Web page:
As a designer of Orthodox churches, I am frequently asked whether a proposed church building will have good acoustics. Acoustics is a complex matter that cannot always be catagorized as simply “good” or “bad”. In order to shed some light on this topic, I am going to discuss the various acoustical characteristics encountered in churches, the architectural choices that cause them, and their benefits and drawbacks from the standpoint of Orthodox liturgy.
The most basic acoustical quality is that of reverberation. This refers to the length of time that sound lingers in a space before dying out. It is commonly measured in the number of seconds that one can hear sound after a loud clap within the room. It can range from a small fraction of second in an ordinary (acoustically dead) room to several seconds in a very reverberant (acoustically live) room. A clap is used to measure this time because it contains no tonal frequency, and the lingering sound is white noise (containing all frequencies). This is important because reverberation can vary across different frequencies, which I will discuss later.
So how can one predict the reverberation time of a space? That is actually quite simple. The reverberation of a space is proportional to the volume of the space multiplied by the acoustic reflectivity of its surfaces. This means that a room will be lively if it is very large, or if the surfaces are smooth and hard. If it has both qualities it will be very lively. Think of a bank lobby with high ceilings and marble-paneled walls. A room like this will be exceptionally reverberant.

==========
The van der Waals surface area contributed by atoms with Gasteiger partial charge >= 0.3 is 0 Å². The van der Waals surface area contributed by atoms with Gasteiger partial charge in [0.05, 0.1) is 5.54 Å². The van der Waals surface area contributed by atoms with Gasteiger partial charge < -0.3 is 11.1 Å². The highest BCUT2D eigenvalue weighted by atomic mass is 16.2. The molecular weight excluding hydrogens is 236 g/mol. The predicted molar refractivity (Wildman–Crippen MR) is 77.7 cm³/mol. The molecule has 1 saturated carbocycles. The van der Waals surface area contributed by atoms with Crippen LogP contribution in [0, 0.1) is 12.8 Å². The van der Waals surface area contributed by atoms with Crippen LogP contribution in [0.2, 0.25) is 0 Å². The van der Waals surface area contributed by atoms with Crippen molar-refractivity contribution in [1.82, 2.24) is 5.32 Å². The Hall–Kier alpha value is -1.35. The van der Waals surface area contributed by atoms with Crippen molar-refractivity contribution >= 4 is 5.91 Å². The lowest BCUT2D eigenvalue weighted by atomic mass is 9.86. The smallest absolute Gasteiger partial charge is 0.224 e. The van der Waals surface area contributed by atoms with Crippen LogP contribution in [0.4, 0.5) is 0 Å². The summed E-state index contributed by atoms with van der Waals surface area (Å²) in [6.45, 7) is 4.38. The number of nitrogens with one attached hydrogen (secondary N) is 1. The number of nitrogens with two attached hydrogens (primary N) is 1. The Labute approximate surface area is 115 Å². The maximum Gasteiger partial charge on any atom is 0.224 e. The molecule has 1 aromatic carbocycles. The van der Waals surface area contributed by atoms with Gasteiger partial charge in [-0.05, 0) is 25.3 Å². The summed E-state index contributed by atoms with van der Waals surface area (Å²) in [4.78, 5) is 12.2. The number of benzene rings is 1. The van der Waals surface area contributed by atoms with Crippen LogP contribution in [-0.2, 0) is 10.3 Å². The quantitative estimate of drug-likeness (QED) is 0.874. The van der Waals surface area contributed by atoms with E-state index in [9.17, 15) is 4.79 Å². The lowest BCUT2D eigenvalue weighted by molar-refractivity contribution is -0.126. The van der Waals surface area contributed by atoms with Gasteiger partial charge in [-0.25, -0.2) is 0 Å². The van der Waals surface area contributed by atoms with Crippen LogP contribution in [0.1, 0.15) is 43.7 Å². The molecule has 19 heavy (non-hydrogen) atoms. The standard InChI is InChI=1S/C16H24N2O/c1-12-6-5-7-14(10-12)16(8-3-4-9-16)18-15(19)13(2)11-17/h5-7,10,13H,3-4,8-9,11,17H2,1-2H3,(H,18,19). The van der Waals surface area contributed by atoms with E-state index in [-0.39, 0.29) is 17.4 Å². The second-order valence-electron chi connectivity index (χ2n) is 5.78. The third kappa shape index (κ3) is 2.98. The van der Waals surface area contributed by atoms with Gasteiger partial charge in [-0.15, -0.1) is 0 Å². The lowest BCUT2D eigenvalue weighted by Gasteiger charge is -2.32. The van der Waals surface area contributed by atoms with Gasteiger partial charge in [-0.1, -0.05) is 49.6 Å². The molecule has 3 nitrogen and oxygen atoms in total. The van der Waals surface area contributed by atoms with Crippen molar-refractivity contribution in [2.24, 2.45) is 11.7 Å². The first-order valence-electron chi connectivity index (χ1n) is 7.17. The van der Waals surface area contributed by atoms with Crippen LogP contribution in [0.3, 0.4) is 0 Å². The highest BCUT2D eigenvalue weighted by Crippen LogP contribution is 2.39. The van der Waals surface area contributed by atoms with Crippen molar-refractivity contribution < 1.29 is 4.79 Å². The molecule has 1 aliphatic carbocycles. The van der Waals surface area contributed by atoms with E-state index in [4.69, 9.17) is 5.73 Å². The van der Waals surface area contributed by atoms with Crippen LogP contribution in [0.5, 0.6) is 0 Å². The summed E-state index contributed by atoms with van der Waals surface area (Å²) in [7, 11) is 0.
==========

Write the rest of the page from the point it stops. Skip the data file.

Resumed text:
Mathematically, this is easy to understand. Each time the sound bounces off a surface, it loses some of its energy. If the room is very large, it will take a long time for the sound to bounce from one surface to another, so more time will pass before the sound loses all its energy. Likewise, if the surfaces are highly reflective (smooth, hard, and unyielding), then the sound will lose less energy at each bounce, and can bounce more times.
Of course churches do not have the same type of material on all surfaces. The may have plaster walls, wood ceilings, and carpeted floors. In this case a weighted average applies (relative area of each material multiplied by its respective reflectivity). This means that a physically small intervention in a space will never have much effect on that space’s acoustics. Placing one oriental carpet in a large church will have no discernable effect. But carpeting the entire floor will have a significant effect.